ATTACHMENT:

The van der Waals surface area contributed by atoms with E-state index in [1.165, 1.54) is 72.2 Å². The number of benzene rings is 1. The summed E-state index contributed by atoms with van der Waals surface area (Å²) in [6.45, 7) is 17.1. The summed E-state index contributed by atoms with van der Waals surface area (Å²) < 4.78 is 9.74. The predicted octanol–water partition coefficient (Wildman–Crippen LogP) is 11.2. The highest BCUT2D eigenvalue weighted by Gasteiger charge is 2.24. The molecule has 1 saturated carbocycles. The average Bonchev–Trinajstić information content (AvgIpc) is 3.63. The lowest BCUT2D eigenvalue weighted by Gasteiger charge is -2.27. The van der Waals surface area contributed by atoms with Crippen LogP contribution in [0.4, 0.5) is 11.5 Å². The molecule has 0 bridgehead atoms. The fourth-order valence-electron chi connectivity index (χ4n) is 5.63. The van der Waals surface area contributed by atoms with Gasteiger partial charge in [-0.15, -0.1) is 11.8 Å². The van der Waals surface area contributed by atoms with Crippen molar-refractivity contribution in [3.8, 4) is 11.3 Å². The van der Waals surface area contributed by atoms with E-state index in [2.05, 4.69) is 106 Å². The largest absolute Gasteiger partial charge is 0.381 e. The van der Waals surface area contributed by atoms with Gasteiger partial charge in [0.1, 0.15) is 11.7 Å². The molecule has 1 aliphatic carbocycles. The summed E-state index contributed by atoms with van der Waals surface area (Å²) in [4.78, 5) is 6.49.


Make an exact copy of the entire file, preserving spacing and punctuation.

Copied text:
The van der Waals surface area contributed by atoms with E-state index in [1.165, 1.54) is 72.2 Å². The number of benzene rings is 1. The summed E-state index contributed by atoms with van der Waals surface area (Å²) in [6.45, 7) is 17.1. The summed E-state index contributed by atoms with van der Waals surface area (Å²) < 4.78 is 9.74. The predicted octanol–water partition coefficient (Wildman–Crippen LogP) is 11.2. The highest BCUT2D eigenvalue weighted by Gasteiger charge is 2.24. The molecule has 1 saturated carbocycles. The average Bonchev–Trinajstić information content (AvgIpc) is 3.63. The lowest BCUT2D eigenvalue weighted by Gasteiger charge is -2.27. The van der Waals surface area contributed by atoms with Crippen LogP contribution in [0.4, 0.5) is 11.5 Å². The molecule has 0 bridgehead atoms. The fourth-order valence-electron chi connectivity index (χ4n) is 5.63. The van der Waals surface area contributed by atoms with Gasteiger partial charge in [-0.15, -0.1) is 11.8 Å². The van der Waals surface area contributed by atoms with Crippen molar-refractivity contribution in [3.8, 4) is 11.3 Å². The van der Waals surface area contributed by atoms with E-state index in [2.05, 4.69) is 106 Å². The largest absolute Gasteiger partial charge is 0.381 e. The van der Waals surface area contributed by atoms with Gasteiger partial charge in [0.1, 0.15) is 11.7 Å². The molecule has 1 aliphatic carbocycles. The summed E-state index contributed by atoms with van der Waals surface area (Å²) in [4.78, 5) is 6.49.